Ask yourself something like this: If I were an electrician, how would I want to use this body and what would be important to me? Or, you might ask, what are some of the benefits that I see in this body of how different people might make use of it? I used to do this and it caused me to stock different things and make a lot more sales than I would have otherwise. I could see solutions. I imagined it. It allowed me to give a different presentation to show enthusiasm and to show value. What are the benefits from the customers perspective.

If you stock items with the benefit to the customer in mind, you will have a more effective inventory. You will also be able to show different solutions for the same product. In scenario number one, we have 5 service bodies the same, in solution number two, we have quite a varied selection of solutions like cargo bed enclosure, color, low pro, horizontal compartments, no rack and so on. That just scratches the surface of options you can consider, yet each one offers a different solution that adds value.

This same approach is valid with all your commercial inventory. Stocking only 12' contractors on diesel F450 or GM 4500 chassis is ineffective and wasteful. The 9' and 10' and 14' should be considered carefully. In addition, there are many options that can be added here and there that will solve different problems and provide more value. Consider rear mounted underbed boxes with the wheel skirt, drawer assemblies in compartments, alternate box placement or alternate size boxes, color and many more.

The more creative you get, the more excited you will get because now you have something to sell! Solving problems is great fun. Seeing the prospect get excited with you is magical. You will also make substantially higher gross margins because you are solving problems that other dealers cannot solve. You are showing products the other dealers do not have. You are leading!

Will you make mistakes? I sure hope so. If you are not willing to make a mistake, your potential is severely diminished. You will learn from your mistakes. I guarantee you that the mistakes will most likely be very few and insignificant in comparison to your successes. The fruit is on the limb, not the trunk. Go on out there and remember to focus on the benefits from the customers perspective.

Thursday, February 5, 2009

The Best Question

In times when business is down, or when business is up; in fact, anytime is a great time to consistently ask the best question: What can I/we do to improve my/our business?

Have you ever heard the phrase, "you're either growing or your dying"? It is a really good phrase to remember. Here's the main reason it is good to remember: because it's true. I'll give you some examples.

Mervyns. It is dead. It has been dying for the last ten years. They just didn't know well enough to fall over until late last year. Circuit City. It's been dead for years. Now almost gone completely. The current economy was just the straw. Their lack of asking the best question every day is what killed them. They had an idea and just kept repeating it. Reminds me of the story of the 20-year veteran car salesman. I've known quite a few. He had one year experience repeated 20 times. Just doesn't know enough to fall over, but he's dead. The lack of the best question every day killed him. It kills them all.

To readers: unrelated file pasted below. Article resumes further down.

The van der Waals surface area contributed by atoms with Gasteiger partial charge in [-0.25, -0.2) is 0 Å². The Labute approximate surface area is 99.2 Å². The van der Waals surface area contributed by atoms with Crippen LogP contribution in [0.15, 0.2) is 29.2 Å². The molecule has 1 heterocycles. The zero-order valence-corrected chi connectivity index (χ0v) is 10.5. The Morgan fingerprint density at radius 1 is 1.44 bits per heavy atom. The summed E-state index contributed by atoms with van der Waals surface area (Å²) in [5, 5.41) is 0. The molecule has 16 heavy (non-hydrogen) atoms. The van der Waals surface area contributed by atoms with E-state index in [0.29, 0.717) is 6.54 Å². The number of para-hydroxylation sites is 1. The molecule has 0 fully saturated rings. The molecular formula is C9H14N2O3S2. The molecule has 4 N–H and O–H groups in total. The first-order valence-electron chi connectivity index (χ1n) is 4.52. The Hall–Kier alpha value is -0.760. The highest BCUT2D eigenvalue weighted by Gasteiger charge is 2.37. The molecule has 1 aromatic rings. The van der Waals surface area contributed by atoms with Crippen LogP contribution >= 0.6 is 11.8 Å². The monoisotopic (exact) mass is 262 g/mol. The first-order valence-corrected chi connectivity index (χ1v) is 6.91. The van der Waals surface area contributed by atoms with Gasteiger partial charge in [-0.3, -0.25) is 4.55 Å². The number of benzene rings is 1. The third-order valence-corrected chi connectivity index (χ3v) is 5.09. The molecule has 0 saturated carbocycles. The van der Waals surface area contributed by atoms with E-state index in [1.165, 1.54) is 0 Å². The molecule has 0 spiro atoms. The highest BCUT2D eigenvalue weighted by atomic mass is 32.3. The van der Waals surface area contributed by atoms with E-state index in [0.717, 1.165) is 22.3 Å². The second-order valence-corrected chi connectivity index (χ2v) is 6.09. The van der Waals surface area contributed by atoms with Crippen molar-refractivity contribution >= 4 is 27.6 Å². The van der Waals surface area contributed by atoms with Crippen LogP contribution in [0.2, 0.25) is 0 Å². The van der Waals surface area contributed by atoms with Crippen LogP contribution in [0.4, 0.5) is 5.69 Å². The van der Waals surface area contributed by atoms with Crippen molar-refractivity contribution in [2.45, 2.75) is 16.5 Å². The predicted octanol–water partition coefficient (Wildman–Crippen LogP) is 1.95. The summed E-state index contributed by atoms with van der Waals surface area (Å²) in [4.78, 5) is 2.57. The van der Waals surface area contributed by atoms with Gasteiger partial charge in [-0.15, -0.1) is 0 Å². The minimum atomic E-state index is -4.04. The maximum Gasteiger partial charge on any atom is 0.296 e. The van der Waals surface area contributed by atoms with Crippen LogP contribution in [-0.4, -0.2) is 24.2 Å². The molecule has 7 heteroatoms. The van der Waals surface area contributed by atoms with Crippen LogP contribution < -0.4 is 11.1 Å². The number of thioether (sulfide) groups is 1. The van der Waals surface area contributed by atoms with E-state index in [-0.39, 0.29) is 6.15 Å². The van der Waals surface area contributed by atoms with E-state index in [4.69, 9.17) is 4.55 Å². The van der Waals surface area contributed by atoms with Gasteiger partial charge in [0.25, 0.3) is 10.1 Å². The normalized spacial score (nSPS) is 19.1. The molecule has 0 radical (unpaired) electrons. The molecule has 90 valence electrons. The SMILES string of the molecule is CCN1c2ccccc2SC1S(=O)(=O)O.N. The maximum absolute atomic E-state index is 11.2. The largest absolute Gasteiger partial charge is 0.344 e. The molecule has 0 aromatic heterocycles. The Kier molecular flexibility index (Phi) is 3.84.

I go to a certain place to have my oil changed, minor repairs and even some major repairs on all my vehicles. I've done business with them for well over 25 years. I love the people. If it weren't for the fact that their property is probably paid for and they keep their expenses low, they would already be gone, but they are absolutely dying. I had a meeting with one of the owners to discuss some things they could do to improve business because I don't want them to go out of business, but it falls on deaf ears. They don't want to know because they have one years experience repeated 30 times. Great ideas are all around them--indeed, even offered up in person and they pay no attention. Less and less repeat business, very little new business. Competition just sucking them dry. Why? They are standing still. It's not the competition, it's their complacency. Sad, don't you think?

I just heard of a Chevy dealership being sold off today. Know it well--used to know it rather. Dying and going to another contestant. It's been dying for a good while. Could have been a contender! At one time it was a market leader. So many ways to improve, so little time and so little interest. One year experience repeated again and again. This person owns two stores, and I'm sure the other is going the same way soon. Head in the sand. Old ideas repeated with less results. Running ads in the paper doesn't do it now and hasn't for a lot of years. What hope have they? Just one: Pull their head out and start asking the tough and best question: What can we do to improve our business? Start getting some fresh, talented people in on the answers to that question. That will change everything.